The morning cessions were quite interesting. However, the chairs put my legs at an angle too steep to take notes during them. We heard from an Arab Christian who was Muslim and he explained the basics of his former faith to us. I must confess to a bit of impatience here. I had learned all this in grade school, again in secondary school, and a third time in my Sociology class at university. It seemed preposterous that everyone else there hadn't gone through roughly the same before. I later asked about this and found that even in Canada, what you're taught seems to change drastically depending whether you're in an urban or rural area. This surprised me greatly. In the US, there's also apparently a lot less emphasis on learning about other cultures due to the melting pot approach it seems the majority of them favour..
**Communicating Across Cultures workshop:
Dr. Nelvia Brady
[Sounds a lot like the character Penny in Stranger Than Fiction with a dash less bite and a spoon full more friendliness..]
Note: If you haven't seen that movie yet, go grab the DVD. It's pulled me out of two episodes of cynical glumness brought on by separation from my wife and break-up with my ex-fiancee. Worth its weight in gold.
With communication comes conflict.
democratization invites conflict as globalization increases. Immigration is the trend of the future. One out of 3 North Americans speak a language other than English. 4.4 million school age children have English as a second language. 78.4 percent of US is Christian. People need to develop communication skills to deal with diversity.
Invitation received accidentally implied that coloured people were a discomfort. Think carefully about the words we use. Words are powerful.
Language, culture, disability are all invisible. Political alignment, religion are all under the serf ice.
Culture is learned behaviour. They are inherently logical. Culture can be visible or invisible. Indians believe in reincarnation and avoid stepping on insects. We see insect avoidance but don't see belief in reincarnation. Cultures can be low context or high context. Low context cultures depend less on environment and more on words to convey meaning. High context cultures communicate in spirals in their approach to things. Low context cultures proceed linearly. Cultures can be formal or informal. Time orientation can differ. North America views time as a commodity. Other cultures see time as unlimited. Individualism versus collective. Ethnocentrism also varies which is how cultures think they live in the only right way.
Stereotypes are preconceived ideas about other cultures. Personal space also can differ between cultures. Eye contact notions also differ.
things to know:
1. Know yourself and be conscious about your own culture. Everyone has culture.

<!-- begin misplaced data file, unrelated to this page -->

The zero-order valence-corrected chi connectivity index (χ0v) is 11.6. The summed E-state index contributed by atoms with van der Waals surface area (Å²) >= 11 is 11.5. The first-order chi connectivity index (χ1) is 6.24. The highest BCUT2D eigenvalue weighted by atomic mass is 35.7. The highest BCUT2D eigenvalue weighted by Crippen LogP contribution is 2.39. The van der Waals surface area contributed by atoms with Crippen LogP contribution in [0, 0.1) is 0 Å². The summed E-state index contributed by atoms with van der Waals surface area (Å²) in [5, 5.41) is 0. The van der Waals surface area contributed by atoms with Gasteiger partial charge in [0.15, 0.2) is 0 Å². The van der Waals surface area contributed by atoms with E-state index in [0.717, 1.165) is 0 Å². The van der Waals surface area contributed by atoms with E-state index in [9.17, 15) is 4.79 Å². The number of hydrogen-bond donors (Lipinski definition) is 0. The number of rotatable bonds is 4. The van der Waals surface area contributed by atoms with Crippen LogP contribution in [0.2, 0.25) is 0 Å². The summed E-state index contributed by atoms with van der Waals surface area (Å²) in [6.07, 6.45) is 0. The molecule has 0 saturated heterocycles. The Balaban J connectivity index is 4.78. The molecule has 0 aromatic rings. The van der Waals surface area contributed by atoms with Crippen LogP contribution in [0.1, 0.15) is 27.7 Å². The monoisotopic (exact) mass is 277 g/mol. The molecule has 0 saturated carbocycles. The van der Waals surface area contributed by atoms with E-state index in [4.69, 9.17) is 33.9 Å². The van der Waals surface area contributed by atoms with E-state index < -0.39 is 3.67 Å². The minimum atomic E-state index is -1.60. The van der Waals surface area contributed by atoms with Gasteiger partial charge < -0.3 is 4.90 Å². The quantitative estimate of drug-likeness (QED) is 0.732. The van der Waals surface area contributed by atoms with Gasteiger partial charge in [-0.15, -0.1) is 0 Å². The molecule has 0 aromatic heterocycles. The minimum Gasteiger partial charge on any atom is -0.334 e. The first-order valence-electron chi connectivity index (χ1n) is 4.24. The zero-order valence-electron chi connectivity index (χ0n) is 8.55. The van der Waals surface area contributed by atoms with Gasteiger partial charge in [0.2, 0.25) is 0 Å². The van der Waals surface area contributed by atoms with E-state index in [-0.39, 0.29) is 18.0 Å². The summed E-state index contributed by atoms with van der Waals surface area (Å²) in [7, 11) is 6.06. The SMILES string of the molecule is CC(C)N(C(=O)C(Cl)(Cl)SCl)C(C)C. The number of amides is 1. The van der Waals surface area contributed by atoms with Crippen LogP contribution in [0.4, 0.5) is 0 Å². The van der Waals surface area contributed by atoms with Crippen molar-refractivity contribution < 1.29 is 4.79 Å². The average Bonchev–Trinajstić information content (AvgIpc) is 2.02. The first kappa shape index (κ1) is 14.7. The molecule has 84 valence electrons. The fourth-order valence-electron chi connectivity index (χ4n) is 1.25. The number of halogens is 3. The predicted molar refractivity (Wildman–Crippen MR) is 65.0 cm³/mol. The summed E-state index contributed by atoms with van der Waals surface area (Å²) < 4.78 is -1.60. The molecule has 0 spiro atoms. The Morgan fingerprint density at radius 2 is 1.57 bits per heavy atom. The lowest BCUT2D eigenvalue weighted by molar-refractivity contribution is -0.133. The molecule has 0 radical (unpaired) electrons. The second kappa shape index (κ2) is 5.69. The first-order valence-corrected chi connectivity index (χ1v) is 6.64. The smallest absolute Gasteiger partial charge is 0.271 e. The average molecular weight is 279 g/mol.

2. The more we take time to understand each other, the better our understanding and communication will be.
Look at web site called
be careful using words which exclude. Treat others as they would have you treat them. We are responsible for making certain our meaning is understood. Avoid assumptions. Be patient. Be respectful of tradition, age or hierarchy. Ask for help or clarification. Be comfortable with silence. Remember to listen carefully.
Is there no way to orchestrate the universal alteration of how easily people can give and take offence? When I was married, I was constantly walking on eggshells trying desperately not to say anything which would be negatively misinterpreted by my wife. People get damned tired and resentful of having to go through that much effort in a relationship. I've spent hours undoing five seconds worth of accidental damage. I absolutely understand the need to put forth effort in this direction. However, isn't the opposite also the case? There has to be an effort not to take things in the worst possible way. Political correctness and the fear of accidentally giving offence has put up almost as many barriers to me as my blindness or inability to master routes to places easily. People are so afraid to say the wrong thing that they don't bother saying anything to me. If that collective guilt could be worked through so that people could address each other as individual people without all this fear, all our lives would be so much better. Would that not be worth some letting go of old grudges? I don't go around angry at sighted people as a whole. It's unfair. They aren't all responsible for the challenges I face. I can see how it's easier to get to know or hire someone whose abilities and world view you know since you largely share them. However, we could all become so much better if it were easier to cross the barriers and treat our differences as the assets they can be.